We awoke with National Geographic Quest safely at anchor within the Inian Islands. This small island chain stands between the great Northern Pacific Ocean and the Inside Passage of Southeast Alaska. Low tide was at 8:30 a.m., and we began our Zodiac tours promptly at 9:00 a.m. This timing was not accidental, as we planned to be here for the flood tide. Cold, nutrient-rich water from the open ocean rushes through this narrow passage and creates a perfect feeding ground for Steller sea lions, sea otters, and bald eagles. As the sea water pushes through, it brings unlucky salmon and other fish closer to the surface. These fish become easy prey for predators waiting in the water and in the sky. It was exciting for us to witness this event from water level, and we all got some great photos and stories to share.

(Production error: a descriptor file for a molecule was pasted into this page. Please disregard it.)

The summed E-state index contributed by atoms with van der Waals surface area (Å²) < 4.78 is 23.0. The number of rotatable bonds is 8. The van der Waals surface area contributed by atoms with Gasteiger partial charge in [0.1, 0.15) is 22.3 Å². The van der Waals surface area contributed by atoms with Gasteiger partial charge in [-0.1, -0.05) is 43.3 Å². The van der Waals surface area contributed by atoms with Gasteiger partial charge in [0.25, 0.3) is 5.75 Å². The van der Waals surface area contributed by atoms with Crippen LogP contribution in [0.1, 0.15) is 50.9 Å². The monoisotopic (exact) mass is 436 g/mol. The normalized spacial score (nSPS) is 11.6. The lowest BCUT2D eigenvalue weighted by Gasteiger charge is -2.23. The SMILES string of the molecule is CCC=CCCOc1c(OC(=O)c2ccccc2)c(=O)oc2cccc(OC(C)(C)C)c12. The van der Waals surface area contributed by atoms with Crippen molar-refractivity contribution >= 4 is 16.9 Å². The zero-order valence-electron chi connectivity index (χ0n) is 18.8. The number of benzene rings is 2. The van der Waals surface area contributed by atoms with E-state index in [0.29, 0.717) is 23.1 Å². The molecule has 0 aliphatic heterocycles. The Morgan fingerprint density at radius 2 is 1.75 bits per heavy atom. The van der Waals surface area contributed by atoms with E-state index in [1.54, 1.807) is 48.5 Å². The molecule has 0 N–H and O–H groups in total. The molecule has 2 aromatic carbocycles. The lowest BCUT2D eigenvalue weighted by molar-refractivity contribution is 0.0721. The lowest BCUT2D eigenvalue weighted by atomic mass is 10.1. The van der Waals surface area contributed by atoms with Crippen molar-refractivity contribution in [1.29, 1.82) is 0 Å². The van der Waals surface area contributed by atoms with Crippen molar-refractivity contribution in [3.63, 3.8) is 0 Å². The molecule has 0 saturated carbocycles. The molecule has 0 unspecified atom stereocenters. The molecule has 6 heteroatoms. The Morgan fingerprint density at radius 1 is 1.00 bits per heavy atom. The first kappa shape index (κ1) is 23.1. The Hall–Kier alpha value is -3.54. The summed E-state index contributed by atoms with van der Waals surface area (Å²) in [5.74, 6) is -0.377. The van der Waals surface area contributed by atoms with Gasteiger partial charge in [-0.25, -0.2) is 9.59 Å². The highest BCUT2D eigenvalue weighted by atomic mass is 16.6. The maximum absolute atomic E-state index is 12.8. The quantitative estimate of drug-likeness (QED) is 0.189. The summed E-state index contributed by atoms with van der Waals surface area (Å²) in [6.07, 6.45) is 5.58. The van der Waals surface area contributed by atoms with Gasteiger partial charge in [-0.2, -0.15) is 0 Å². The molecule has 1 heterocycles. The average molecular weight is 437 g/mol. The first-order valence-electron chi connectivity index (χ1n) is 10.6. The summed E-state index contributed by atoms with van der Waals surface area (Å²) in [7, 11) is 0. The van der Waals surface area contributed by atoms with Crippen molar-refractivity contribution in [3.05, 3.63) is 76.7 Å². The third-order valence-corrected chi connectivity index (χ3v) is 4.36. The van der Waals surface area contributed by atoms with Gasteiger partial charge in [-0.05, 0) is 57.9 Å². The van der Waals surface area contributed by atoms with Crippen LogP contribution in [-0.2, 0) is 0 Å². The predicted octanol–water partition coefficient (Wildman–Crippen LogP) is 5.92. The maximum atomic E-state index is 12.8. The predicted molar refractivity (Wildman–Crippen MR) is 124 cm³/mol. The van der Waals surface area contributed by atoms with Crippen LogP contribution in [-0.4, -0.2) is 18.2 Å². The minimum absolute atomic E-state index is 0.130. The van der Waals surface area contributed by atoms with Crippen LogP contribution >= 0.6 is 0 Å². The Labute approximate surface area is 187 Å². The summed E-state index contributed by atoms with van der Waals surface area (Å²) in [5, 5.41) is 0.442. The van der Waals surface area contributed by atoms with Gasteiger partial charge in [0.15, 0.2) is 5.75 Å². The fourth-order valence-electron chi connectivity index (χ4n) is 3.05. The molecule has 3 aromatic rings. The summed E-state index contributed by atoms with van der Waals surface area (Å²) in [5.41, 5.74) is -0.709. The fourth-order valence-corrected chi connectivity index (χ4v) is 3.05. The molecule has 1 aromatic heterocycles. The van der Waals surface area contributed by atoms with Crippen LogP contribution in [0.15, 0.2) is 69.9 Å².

After lunch, we repositioned the ship to nearby George Island. This island offers opportunities to hike and kayak, and we rounded out the day with a quick dip off the beach. Guests enjoyed hiking to a viewpoint that was once an active lookout during World War II. A rusted, 18-inch diameter gun still stands here, marking a bit of history nestled within the natural beauty of this place. Kayaking and paddleboarding from the beach were ways to explore the clear waters independently. The calm waters surrounding George Island are a tranquil place to explore the coastline and peer into tidepools for a close-up view of invertebrate marine life. As the afternoon activities ended, we capped off the day by running into the ocean for a quick dip. We returned to the ship for dinner and a peaceful night aboard our newfound floating home.